Disclaimer: I’m not a counselor nor an expert, but I talk to a lot of kids about a great many things related to their well-being. Here are some patterns of experience paired with elements of mental health that I’ve learned from pro-counselors. This is one perspective that may challenge you and that’s okay. Allow yourself to be challenged, then consider it or never think about it again. It’s up to you.
This past week, I met a man whose daughter was buying a cello. She tried about ten celli and, by the end of the day, she’d narrowed it down to two. As the girl was going through the perks of each one, her father simply asked her which one sounded better. After a brief pause, she looked up at him and said: “It depends on the room.”
Which is so true – different instruments simply sound different when played in different rooms and the same is true with kids. Students are dynamic individuals whose behaviour is often determined by where they are and who surrounds them. A teenager might be goofy in English class, quiet in Physics, pensive in church, or fearful around their overbearing parents.
As educators, we’ll often talk about what a student is like when commenting on their report card or during parent-teacher interviews, but the reality is that we’re only commenting on what they’re like when they’re in our room.
One of my Grade 12 trombone players has said maaaaaaaaaybe ten words out loud over her three years with me, but she’ll howl during a sprawling story in the hallway outside the band room.
My Grade 11 bass player is the queen of sassy comments in rehearsal, but will help the drama teacher at the drop of a hat and always with warmth and a smile.
One of my Grade 10 saxophone players takes a good ten minutes to moisten her reed and get to work, but will crush it in dancing rehearsal and rugby practice.
The truth is that we don’t always know the whole story with people and often times, it depends on what room they’re in.
The original context of that cello story related to mental health and the concept of diagnosis versus looking at root causes of distress. For example: A student can’t present their project because they have anxiety vs. A student feels anxious because presenting in front of one’s peers is a stressful experience tied in with judgement, feeling good enough, putting themselves out there, etc. Of course they feel anxious, anyone would feel anxious about this!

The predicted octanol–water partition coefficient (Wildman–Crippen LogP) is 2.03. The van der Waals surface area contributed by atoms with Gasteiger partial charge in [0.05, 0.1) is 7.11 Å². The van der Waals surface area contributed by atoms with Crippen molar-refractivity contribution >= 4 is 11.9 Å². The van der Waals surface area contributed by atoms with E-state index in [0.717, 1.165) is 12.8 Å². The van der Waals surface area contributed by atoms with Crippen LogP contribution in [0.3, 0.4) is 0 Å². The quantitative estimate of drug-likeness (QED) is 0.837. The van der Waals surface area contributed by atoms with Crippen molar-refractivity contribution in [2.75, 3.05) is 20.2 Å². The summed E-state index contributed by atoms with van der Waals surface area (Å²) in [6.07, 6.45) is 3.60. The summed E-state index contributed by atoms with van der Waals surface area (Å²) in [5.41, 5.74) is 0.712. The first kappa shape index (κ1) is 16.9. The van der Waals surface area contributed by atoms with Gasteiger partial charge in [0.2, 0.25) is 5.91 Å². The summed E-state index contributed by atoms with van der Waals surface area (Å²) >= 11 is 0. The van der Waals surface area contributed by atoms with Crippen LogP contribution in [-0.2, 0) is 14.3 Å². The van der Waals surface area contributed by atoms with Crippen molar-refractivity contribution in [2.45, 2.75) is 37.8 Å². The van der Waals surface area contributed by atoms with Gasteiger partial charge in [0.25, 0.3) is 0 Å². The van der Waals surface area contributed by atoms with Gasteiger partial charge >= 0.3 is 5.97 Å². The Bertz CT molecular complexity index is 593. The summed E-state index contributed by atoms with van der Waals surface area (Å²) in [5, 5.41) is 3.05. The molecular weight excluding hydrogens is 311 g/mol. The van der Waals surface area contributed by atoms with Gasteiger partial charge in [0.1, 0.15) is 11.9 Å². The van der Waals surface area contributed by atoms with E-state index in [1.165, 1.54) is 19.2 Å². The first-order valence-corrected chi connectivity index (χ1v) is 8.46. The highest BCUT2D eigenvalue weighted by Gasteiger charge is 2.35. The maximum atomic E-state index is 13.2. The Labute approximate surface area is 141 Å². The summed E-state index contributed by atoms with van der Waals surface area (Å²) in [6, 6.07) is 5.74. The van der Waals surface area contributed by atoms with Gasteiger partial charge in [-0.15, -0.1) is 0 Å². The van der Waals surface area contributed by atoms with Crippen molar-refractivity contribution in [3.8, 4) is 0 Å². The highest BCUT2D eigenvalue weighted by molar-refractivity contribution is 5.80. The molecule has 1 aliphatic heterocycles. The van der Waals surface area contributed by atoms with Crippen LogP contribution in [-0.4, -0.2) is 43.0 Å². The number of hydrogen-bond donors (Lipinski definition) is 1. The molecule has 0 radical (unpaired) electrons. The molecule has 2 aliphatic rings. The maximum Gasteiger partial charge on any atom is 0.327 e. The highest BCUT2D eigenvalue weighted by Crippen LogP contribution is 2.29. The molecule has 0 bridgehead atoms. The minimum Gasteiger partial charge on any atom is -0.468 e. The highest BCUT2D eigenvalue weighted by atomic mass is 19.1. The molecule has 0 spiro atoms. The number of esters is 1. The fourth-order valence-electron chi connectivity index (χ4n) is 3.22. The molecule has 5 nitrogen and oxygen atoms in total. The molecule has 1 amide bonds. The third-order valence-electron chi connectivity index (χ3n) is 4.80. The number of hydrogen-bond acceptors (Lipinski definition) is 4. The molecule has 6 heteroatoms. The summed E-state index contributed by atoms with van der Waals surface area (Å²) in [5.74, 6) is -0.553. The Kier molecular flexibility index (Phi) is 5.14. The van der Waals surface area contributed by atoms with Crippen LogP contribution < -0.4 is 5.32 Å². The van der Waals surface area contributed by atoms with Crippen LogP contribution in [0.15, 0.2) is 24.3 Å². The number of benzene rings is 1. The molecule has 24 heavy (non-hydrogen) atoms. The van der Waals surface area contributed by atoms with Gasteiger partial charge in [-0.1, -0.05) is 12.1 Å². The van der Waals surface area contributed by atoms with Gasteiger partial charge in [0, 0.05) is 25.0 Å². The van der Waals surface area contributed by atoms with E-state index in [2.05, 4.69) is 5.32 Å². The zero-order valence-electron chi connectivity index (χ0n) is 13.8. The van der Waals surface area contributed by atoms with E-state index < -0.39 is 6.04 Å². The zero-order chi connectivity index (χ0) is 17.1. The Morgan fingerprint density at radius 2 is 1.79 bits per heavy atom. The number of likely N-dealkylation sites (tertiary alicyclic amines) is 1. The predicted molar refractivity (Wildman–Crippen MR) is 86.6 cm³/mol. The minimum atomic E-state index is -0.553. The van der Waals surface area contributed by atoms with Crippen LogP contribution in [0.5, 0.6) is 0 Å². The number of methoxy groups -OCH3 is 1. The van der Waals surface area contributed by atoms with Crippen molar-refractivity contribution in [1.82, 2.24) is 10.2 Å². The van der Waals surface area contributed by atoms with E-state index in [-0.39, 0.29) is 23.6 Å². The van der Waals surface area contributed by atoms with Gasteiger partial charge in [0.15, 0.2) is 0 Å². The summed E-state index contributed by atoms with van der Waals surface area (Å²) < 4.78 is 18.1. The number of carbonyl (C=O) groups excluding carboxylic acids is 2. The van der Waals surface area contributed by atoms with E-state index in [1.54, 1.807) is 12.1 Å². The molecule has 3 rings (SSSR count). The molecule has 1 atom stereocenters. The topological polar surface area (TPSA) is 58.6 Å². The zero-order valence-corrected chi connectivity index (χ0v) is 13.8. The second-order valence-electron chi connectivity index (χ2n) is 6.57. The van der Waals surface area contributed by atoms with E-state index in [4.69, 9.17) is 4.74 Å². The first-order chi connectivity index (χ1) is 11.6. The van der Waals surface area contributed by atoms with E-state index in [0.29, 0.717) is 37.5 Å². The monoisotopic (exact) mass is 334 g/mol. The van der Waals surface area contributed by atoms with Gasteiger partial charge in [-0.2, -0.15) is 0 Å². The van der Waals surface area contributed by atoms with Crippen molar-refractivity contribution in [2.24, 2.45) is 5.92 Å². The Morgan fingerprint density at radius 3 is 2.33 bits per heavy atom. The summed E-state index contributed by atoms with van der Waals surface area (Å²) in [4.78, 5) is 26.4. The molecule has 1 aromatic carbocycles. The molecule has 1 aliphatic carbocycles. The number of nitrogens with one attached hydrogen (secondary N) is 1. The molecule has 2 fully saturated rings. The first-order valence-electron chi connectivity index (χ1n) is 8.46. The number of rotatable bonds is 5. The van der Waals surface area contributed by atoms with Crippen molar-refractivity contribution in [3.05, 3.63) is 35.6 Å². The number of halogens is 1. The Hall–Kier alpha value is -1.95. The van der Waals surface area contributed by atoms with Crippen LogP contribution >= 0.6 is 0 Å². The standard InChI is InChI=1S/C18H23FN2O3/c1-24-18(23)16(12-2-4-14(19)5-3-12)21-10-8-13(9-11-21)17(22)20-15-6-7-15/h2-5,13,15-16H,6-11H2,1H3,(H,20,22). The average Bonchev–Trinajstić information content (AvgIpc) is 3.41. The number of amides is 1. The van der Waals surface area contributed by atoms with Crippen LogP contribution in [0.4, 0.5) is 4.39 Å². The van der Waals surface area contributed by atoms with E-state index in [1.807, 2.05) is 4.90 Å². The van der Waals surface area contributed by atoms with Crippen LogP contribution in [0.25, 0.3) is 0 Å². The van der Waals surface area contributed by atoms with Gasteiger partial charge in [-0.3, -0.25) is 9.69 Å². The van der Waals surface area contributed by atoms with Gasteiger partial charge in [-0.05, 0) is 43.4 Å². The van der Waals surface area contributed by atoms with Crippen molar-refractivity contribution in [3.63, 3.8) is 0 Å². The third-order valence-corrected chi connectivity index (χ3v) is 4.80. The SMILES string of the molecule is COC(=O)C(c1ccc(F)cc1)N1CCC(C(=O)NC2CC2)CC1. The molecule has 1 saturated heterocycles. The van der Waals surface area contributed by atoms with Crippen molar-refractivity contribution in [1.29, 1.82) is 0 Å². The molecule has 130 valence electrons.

The man who told me the cello story also said this to me: “Of course you have Anxiety, now take the capital off.” I love that.
Some Grade 12 students (or first-year university ones) will start to realize their anxiety and see someone about it, then get pills to help them manage it. As we get closer to graduation, we start to have those conversations about leaving high school. They mention that they don’t know if they’ve made the right decision to take a year off. They need to pick classes for college or university and have no idea where their life is going (which is normal, by the way). They might regret registering for Pre-Med because they really want to be a writer, but their dad wants them to be a doctor and that’s the only way he’ll pay for school. They might be scared about leaving home and moving out, or the opposite: They might be stressed out about staying at home because they just want to move-the-heck out of their house and live their own lives.
When we look back on these completely normal feelings, it’s easy to understand what they’re anxious about, but that doesn’t mean they need to be clinically diagnosed with anxiety. They don’t need pills for it, they need to spend some time with their emotions and listen to their body because the anxiety is their body trying to tell them something.
My teaching partner often says that emotions are felt in the body and it’s something we share with our students regularly. Our body has physical responses to what we’re feeling and both kids and adults wrestle with that. I’ve seen students with perpetual headaches, then I meet their parents and understand exactly what’s going on. What they’re feeling isn’t an illness, it’s a ridiculous level of stress and it’s not hard to see why. Or maybe they have a test they didn’t study for and, coincidently (or not), have a killer stomach ache. That’s not a stomach ache; they’re feeling stress because they didn’t prepare for something that’s important to them. They have anxiety, but they don’t have Anxiety.
If we can recognize that, we can start to unravel what’s really going on inside our minds and bodies. I want to leave it there for this week, but I’ll cover the perils of unpacking in a later installment of “Music Ed Monday.” I’m not saying it’s easy (it’s the furthest thing from it), but the important work of our life rarely is. But alas, for a different day.
It’s amazing how much those feelings of stress relate to decision-making. Many of the examples above are about precisely that: making decisions. We don’t often get stressed about whether or not to choose the soup or the salad at a restaurant (unless you do, and that’s fine!) or what to watch on Netflix, but rather, about big decisions. The gravity of making decisions during important moments doesn’t always feel good (and often manifests as stress or anxiety), but that doesn’t mean we need to avoid them. In fact, we need to do the opposite: we need to embrace them. There is a skill about making decisions under authentic pressure and it’s really important that we develop it early on to make life more manageable down the road. It’s hard, it’s uncomfortable, and it’s stressful… and it’s also called growth and growth is often all of these things too.
Cello – https://i.ytimg.com/vi/Vych-cTtx2M/hqdefault.jpg
Now What? – https://cdn.psychologytoday.com/sites/default/files/styles/article-inline-half/public/blogs/91500/2012/05/96056-92670.jpg?itok=s70_1k84